Group picture of the participants

7 September 2018, Juba — United Nations Office on Drugs and Crime (UNODC) in collaboration with the Government of South Sudan and financial support from the European Union concluded on Thursday in Juba Landmark Hotel a three-day workshop on identifying and investigating cases of trafficking in persons targeting prosecutors and law enforcement officers.

The workshop, the first delivered by UNODC in South Sudan since 2013, falls within the framework of the the Better Migration Management (BMM) Programme, and the Protocol to Prevent, Suppress and Punish Trafficking in Persons, Especially Women and Children, supplementing theUnited Nations Convention against Transnational Organized Crime.

Human trafficking is a global problem affecting the lives of millions of people around the world and robbing them of their dignity. It is a heinous crime that victimises millions of people, especially vulnerable groups, such as women and children generating billions of dollars in illegal proceeds for criminal networks. At the heart of human trafficking are the exploitation of a person by force, abuse and other coercive means for the mere purpose of profit at the expense of the dignity of the trafficked person.

Bior Philip, Prosecutor and workshop participant, described the training workshop as “timely and extremely beneficial”. He said: “the workshop was critical in improving the understanding and skills of participants not only in investigations but also in enhancing the capacities of the participants on human trafficking and migrant smuggling.

Police Lieutenant, Palma James, said: “The workshop focused on capacity building of the participants in addressing the crimes of human trafficking and migrant smuggling, victim protection and money laundering.” She said South Sudan has to join the international community by ratifying the Trafficking in Persons Protocol as soon as possible as the country is increasingly becoming an entry point, transit gateway and destination for human trafficking, migrant smuggling and money laundering.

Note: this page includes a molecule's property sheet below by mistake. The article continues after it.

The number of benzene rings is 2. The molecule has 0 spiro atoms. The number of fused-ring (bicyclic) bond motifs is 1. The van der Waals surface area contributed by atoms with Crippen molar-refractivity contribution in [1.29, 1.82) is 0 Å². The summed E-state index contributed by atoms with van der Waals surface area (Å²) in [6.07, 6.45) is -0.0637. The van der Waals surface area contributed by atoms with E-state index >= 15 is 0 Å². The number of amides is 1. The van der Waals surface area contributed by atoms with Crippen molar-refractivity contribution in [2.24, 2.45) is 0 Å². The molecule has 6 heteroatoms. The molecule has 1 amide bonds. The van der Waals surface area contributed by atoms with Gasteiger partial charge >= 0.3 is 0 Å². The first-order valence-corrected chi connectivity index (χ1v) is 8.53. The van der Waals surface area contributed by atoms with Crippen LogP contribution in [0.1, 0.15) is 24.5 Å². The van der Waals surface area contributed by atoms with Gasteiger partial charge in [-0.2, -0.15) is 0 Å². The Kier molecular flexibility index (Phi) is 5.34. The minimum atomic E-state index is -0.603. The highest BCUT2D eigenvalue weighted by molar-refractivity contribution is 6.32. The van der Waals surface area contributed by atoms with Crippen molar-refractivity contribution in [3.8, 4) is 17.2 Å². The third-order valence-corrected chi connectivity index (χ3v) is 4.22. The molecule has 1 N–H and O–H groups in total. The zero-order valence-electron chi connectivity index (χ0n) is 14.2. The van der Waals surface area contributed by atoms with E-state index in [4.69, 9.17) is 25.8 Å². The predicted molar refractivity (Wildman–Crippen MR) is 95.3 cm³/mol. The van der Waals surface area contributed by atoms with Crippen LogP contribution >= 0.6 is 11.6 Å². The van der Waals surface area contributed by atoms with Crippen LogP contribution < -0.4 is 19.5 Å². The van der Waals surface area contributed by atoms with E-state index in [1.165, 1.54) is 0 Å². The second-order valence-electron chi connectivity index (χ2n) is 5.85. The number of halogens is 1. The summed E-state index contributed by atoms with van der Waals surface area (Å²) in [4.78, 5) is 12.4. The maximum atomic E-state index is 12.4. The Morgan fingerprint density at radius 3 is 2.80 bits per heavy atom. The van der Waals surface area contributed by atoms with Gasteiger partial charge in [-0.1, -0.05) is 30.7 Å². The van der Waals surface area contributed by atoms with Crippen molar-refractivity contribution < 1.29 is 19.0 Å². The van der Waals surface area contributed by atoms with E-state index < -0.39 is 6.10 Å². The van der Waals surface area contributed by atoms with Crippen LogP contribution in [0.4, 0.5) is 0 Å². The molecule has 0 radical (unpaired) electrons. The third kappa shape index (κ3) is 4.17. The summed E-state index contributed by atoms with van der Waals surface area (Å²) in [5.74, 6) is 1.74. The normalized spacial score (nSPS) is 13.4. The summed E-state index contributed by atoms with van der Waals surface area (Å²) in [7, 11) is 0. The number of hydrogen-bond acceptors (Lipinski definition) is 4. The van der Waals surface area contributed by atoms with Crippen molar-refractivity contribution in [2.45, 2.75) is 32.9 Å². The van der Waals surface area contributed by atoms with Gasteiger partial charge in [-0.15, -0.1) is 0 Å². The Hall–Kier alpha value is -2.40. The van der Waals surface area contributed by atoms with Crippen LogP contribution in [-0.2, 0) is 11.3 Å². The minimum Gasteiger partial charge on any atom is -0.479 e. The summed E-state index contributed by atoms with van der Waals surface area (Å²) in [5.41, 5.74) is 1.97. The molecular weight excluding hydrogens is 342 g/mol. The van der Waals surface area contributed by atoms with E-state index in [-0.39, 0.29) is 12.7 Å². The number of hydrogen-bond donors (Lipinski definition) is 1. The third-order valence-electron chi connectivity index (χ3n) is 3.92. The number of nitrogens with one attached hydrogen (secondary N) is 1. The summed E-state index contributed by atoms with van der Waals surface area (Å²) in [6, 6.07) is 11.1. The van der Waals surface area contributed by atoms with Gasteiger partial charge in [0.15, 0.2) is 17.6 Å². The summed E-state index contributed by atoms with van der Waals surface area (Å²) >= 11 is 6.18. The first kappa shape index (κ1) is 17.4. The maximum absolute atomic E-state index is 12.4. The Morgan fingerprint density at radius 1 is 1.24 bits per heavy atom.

The International Community has committed to fight this crime and to end the suffering of the victims. Over the years, member states have collectively worked on instruments and tools to stop the crime. The first and most important is the UN Convention on Transnational Organized Crime that today -after 15 years being in force - enjoys quasi-universal coverage with 189 States Parties and its supplementing Trafficking in Persons Protocol with 173 States Parties.

Simone Heri, the Programme Coordinator of Anti-Human Trafficking & Migrant Smuggling at the Regional Office for the Middle East and North Africa, stated that South Sudan is not yet a party to the Organized Crime Convention and Trafficking in Persons Protocol. She said two South Sudanese delegates participated in a pre-accession workshop in Vienna, at the Headquarters of UNODC.  Facilitated by UNODC, Simone explained: “The purpose of their visit to Vienna is to prepare South Sudan to become a party to the Organized Crime Convention and its Protocols against Trafficking in Persons and Smuggling of Migrants and join the international community in fighting organised crime in all its manifestations.”


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